Some people believe there's not much to do in the Central Valley but Socrates Lozano and Joey Ybarra started a YouTube channel to prove people wrong. Recently they headed over to MetalMark in Fresno to show some of the excitement going on in the Central Valley.
“We’re trying to show people what there is in the Valley and see if we can do it,” Ybarra said. “Our goal with this is to have a great time, make videos and show people that life in the Valley isn’t as bad as some people say it is.”
Rockfall is a serious hazard to rock climbing. On April 3rd and the 4th, a serious amount of rock fell at Yosemite's Churchbowl climbing area. The granite fell from an area above Bishop's Terrace and hit the second pitch of the climb, the short section that climbs to Bishop's Balcony. The rappel for the route was also hit. A large amount of debris fell to the west of the base of Bishop's Terrace.
Greg Stock, a Yosemite National Park geologist, commented about the hazard. "Although I'm not able to predict future behavior, I have seen cleaner source areas than this one. Future rockfalls are possible."
This winter Touchstone athlete, Ethan Pringle crushed the boulders of the Buttermilks. He made a fast ascent of the Swarm (v13) and a number of other amazing problems. Pringle captured some of his sends on tape and filmed other climbers sending classics like Stained Glass (v10), and Secrets of the Beehive (v5/5.12-). Check out his cool video.
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Thousands of red, green, yellow, and blue holds cover the walls of the Touchstone gyms. But where do all the holds come from? The easy answer is from right next to Sacramento Pipeworks, in a white corrugated steel building next to Garlinger Steel. More specifically, Stone Age provides Touchstone with all of its holds. Wes Tite, a climber of 20 years, runs Stone Age and creates all the holds himself. Tite has worked as a climbing guide, a route setter, and a coal miner. For the past 20 years, he has traveled around the world climbing and looking for inspiration to create the best grips for the Touchstone climbing walls.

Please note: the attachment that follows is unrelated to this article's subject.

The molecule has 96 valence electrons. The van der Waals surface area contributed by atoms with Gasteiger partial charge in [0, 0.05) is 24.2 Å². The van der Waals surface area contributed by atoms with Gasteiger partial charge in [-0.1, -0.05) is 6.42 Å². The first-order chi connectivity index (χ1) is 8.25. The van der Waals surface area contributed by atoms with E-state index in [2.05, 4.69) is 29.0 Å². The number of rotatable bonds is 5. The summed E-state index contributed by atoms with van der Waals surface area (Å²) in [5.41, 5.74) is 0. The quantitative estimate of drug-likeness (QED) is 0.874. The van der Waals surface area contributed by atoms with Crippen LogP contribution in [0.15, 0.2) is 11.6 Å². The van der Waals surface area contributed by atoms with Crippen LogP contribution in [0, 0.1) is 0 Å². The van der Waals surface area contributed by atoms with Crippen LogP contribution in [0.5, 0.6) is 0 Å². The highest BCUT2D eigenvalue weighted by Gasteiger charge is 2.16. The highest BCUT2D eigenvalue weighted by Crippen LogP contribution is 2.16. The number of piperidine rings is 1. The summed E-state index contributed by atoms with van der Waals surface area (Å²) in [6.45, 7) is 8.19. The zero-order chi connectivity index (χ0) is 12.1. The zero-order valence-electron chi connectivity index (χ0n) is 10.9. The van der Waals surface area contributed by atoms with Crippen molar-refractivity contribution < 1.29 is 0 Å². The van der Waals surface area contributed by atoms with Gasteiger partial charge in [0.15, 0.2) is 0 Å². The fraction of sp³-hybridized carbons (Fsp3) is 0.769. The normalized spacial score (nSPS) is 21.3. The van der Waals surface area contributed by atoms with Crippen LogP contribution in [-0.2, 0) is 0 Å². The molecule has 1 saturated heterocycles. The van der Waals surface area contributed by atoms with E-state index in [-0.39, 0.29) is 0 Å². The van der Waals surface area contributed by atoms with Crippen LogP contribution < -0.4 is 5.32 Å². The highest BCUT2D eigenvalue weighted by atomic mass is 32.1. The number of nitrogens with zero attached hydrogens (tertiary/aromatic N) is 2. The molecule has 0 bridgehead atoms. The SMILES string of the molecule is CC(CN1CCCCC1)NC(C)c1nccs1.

Evan Kristiansen snapped a couple of pictures of Wes at work.
Tite began working for Touchstone in 2009, beginning as a route setter. As the gyms grew, there became a need for a full time supplier of gym holds. Tite’s experience in an industrial work environment made him an ideal candidate for running Stone Age climbing holds. Tite makes around 1000 holds a month for the Touchstone gyms. This past year has been a busy year for him with the openings of MetalMark and the San Jose gyms as they both needed a ton of new holds.
Recently, long time Touchstone Member Lisa Feather Knee climbed her first 5.12a at the Berkeley Ironworks lead cave. Knee, who hails from Santa Fe, New Mexico, works as an artist painting large colorful oils and making serigraphs with acrylic paint. The Touchstone blog got a hold of the rock crushing artist shortly after he send. Knee began climbing 12 years ago when a friend took her out to a local crag. “All was going well until the point when I realized I would have to let go and trust the rope to get me back on ground. That's when the screaming started. After that I was hooked.” Knee started a membership at Mission Cliffs shortly afterwards.
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Nothing tastes as good as sending feels. If Kate Moss was a climber, I’m sure that would be her mantra. Many sport climbers follow this mantra living off a diet of brocoli crowns and Diet Coke while many hard core aid climbers live off of a six pack of King Cobra and potato chips. So what’s the best diet for a climber? Fortunately, it’s neither starving yourself nor non-stop gorging. Proper climbing nutrition starts with eating a balanced and appropriate diet with a focus on healthy nutrition. A basic climbing diet should consistent of plenty of fresh vegetables, lean proteins, whole grains, healthy fats, and unprocessed foods, plus a limited amount of refined sugar and unhealthy fats. The most important part of a solid climbing diet is to be knowledgeable about what you’re putting into your body.
Past blog entries can be found at http://touchstoneclimbing.blogspot.com/